Someone prepares a COVID-19 vaccine booster shot

In late October, the CDC expanded eligibility for Moderna’s COVID-19 booster shot (via Centers for Disease Control and Prevention). Certain individuals became eligible to receive a booster shot six months after finishing their initial two doses. People who were eligible for a Moderna booster shot included those 65 years or older, and those who were 18 years or older and lived in long-term care settings, had underlying medical conditions, or worked or lived in high-risk settings.

Then, on November 19, the CDC further expanded the eligibility for both Pfizer and Moderna’s booster shots. "After critical scientific evaluation, today’s unanimous decision carefully considered the current state of the pandemic, the latest vaccine effectiveness data over time, and review of safety data from people who have already received a COVID-19 primary vaccine series and booster," CDC Director Rochelle P. Walensky revealed in a statement. "Based on the compelling evidence," she continued, "all adults over 18 should now have equitable access to a COVID-19 booster dose."

The side effects are similar to the second dose

Someone shows her bandaged arm after getting a vaccine

According to AARP, Moderna’s COVID-19 booster shot contains half the dose of the shot used in the primary series. Although the dose is smaller, the side effects seem to be similar to those seen after the second Moderna dose. Based on data taken by Moderna, the most common side effects of the booster shot include injection site pain, fatigue, headache, muscle pain, and joint pain. Chills, nausea, and vomiting have also been reported. Symptoms seem to be worse in recipients ages 18 to 64 and not as severe for those over the age of 65.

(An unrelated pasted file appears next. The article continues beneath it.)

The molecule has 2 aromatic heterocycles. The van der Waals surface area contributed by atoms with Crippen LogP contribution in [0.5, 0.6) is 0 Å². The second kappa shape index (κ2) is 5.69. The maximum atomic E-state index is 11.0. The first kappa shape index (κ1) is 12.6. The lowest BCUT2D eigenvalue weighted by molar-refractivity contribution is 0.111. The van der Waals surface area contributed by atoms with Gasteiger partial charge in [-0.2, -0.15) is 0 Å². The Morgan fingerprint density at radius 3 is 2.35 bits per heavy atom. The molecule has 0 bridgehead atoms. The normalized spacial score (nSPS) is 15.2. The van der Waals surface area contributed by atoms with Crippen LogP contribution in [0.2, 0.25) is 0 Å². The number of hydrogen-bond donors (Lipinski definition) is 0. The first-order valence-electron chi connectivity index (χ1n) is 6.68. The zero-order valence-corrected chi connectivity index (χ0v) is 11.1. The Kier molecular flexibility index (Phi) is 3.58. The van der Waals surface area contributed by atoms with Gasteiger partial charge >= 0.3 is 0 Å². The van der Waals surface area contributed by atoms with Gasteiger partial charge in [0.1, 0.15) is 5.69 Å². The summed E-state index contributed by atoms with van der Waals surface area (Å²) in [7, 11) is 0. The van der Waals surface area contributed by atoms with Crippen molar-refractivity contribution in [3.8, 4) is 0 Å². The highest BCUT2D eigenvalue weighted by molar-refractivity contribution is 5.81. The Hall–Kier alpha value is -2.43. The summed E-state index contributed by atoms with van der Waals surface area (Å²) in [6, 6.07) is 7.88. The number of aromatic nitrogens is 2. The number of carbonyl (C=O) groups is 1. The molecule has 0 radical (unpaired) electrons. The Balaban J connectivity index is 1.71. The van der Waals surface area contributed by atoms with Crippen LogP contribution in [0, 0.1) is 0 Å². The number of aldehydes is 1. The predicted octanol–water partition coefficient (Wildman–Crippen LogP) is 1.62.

However, data from Israel’s booster shot program indicate that symptoms are less severe overall after getting the booster shot than they were during the initial shots. Fewer side effects have been reported for both the Pfizer and Johnson & Johnson vaccines and experts expect the same data to follow with the Moderna booster shot.

Previous experience with the COVID-19 vaccine may help

A man gets a COVID vaccine

Moderna’s COVID-19 booster shot side effects may be less severe because the dose is smaller, but it may also be because people are more prepared for the experience. According to Robert Weber, administrator for pharmacy services at the Ohio State University Wexner Medical Center, people who are getting the booster shot know what to expect and how to prepare this time around. "I think people also understand how to manage the side effects better in terms of drinking plenty of water prior to getting a vaccine, drinking plenty of water after you get the vaccine, taking it easy the next day," he told AARP.

Being less nervous about receiving the COVID-19 booster may also prevent symptoms like anxiety, which can make other symptoms feel worse or more concerning. AARP also noted that health officials have said it is okay to get a booster shot from a different brand. If your symptoms were particularly uncomfortable from Moderna’s first two doses, for example, you may be able to get a Pfizer booster shot instead.

Vaccine side effects are common

A man has a headache